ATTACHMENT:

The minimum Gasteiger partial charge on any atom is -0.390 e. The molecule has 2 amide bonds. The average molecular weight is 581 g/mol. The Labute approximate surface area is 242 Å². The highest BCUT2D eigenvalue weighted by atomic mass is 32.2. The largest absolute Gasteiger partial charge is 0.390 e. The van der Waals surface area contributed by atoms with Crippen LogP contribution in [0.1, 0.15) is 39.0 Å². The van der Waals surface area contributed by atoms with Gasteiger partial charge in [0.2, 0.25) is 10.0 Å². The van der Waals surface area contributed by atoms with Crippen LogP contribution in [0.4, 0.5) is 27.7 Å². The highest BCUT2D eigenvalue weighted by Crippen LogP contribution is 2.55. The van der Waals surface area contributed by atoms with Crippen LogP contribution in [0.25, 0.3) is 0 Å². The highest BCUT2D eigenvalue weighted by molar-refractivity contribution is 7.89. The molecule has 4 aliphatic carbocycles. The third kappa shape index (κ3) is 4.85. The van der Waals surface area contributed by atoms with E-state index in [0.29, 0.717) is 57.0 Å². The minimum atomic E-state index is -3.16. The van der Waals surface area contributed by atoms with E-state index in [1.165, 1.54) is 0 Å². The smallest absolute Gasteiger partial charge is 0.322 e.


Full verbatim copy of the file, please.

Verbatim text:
The minimum Gasteiger partial charge on any atom is -0.390 e. The molecule has 2 amide bonds. The average molecular weight is 581 g/mol. The Labute approximate surface area is 242 Å². The highest BCUT2D eigenvalue weighted by atomic mass is 32.2. The largest absolute Gasteiger partial charge is 0.390 e. The van der Waals surface area contributed by atoms with Crippen LogP contribution in [0.1, 0.15) is 39.0 Å². The van der Waals surface area contributed by atoms with Gasteiger partial charge in [0.2, 0.25) is 10.0 Å². The van der Waals surface area contributed by atoms with Crippen LogP contribution in [0.4, 0.5) is 27.7 Å². The highest BCUT2D eigenvalue weighted by Crippen LogP contribution is 2.55. The van der Waals surface area contributed by atoms with Crippen LogP contribution in [0.25, 0.3) is 0 Å². The highest BCUT2D eigenvalue weighted by molar-refractivity contribution is 7.89. The molecule has 4 aliphatic carbocycles. The third kappa shape index (κ3) is 4.85. The van der Waals surface area contributed by atoms with E-state index in [0.29, 0.717) is 57.0 Å². The minimum atomic E-state index is -3.16. The van der Waals surface area contributed by atoms with E-state index in [1.165, 1.54) is 0 Å². The smallest absolute Gasteiger partial charge is 0.322 e.